# Permanent Magnets Explained by Magnetic Surface Currents

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Introduction:

The purpose of this Insight is to explain permanent magnets in a way that is in agreement with advanced textbooks on the subject, and that emphasizes the results in these textbooks without requiring nearly the mathematics that these textbooks use.    The magnetic fields from a permanent magnet can readily be understood by looking to the magnetic surface currents that result from the magnetization of the magnetic material.   The magnetization of a permanent magnet is maintained by the magnetic field from its magnetic surface currents in a self-consistent manner.  In this Insight,  a couple of rather straightforward calculations will be performed to show how the permanent magnet state results.

(Note:  In this Insight ,  c.g.s. units are being used,  but the reader can hopefully adapt the concepts to any units that they may prefer,  including SI and MKS. )

Ferromagnetism and magnetic susceptibilities ## \chi ## and ## \chi’ ## for ## H ## and ## B ##:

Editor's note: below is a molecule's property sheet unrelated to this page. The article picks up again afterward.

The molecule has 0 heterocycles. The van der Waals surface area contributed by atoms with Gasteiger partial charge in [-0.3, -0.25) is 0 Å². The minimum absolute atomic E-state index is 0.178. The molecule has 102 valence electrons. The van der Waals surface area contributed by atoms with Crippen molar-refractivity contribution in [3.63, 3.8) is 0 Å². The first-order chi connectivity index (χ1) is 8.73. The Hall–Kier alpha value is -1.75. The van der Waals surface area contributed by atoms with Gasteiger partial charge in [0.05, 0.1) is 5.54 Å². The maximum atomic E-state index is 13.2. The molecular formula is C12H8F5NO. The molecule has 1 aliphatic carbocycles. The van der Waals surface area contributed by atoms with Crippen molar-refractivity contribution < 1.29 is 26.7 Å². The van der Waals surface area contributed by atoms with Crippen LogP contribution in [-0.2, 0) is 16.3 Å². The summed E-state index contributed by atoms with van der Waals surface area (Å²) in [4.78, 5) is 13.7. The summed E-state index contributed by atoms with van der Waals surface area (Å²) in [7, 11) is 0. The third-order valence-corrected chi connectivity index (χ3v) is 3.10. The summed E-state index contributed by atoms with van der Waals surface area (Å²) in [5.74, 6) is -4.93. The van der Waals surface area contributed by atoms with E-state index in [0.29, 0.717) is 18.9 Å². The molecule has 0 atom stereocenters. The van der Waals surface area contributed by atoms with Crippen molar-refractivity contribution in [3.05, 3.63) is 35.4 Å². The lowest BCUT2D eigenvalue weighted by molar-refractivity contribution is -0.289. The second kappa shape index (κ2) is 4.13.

Ferromagnetism is characterized by a very large response of the magnetization to the applied magnetic field.  In many instances,  the sample consists of a long cylinder of magnetic material inside a solenoid,  and the magnetization ## M ## is measured as a result of the field ## H ## from the solenoid.  For linear cases,  and even in non-linear cases, the magnetic susceptibility ## \chi ## is defined by the equation ## M=\chi H ##.  Because of magnetic surface currents,  the magnetic field in the material is not ## H ## but actually ## B=H+4 \pi M ##.  It is the magnetic field ## B ## that actually causes the magnetization ## M ## to be the value that it is.  An alternative magnetic susceptibility ## \chi’ ## can be defined as ## M=\chi’ B ##.  Assuming linearity in both cases,  these two parameters are related by ## \chi’=\frac{\chi}{1+4 \pi \chi}  ##.  (This result can be obtained by substituting ## H=\frac{M}{\chi} ## in the equation ## B=H+4 \pi M ## and solving for ## M ## as a function of ## B ##.) There is an inherent non-linearity that occurs in these systems for ## \chi’>\frac{1}{4 \pi} ## as we shall see momentarily.

Brief Description of Magnetic Surface Currents :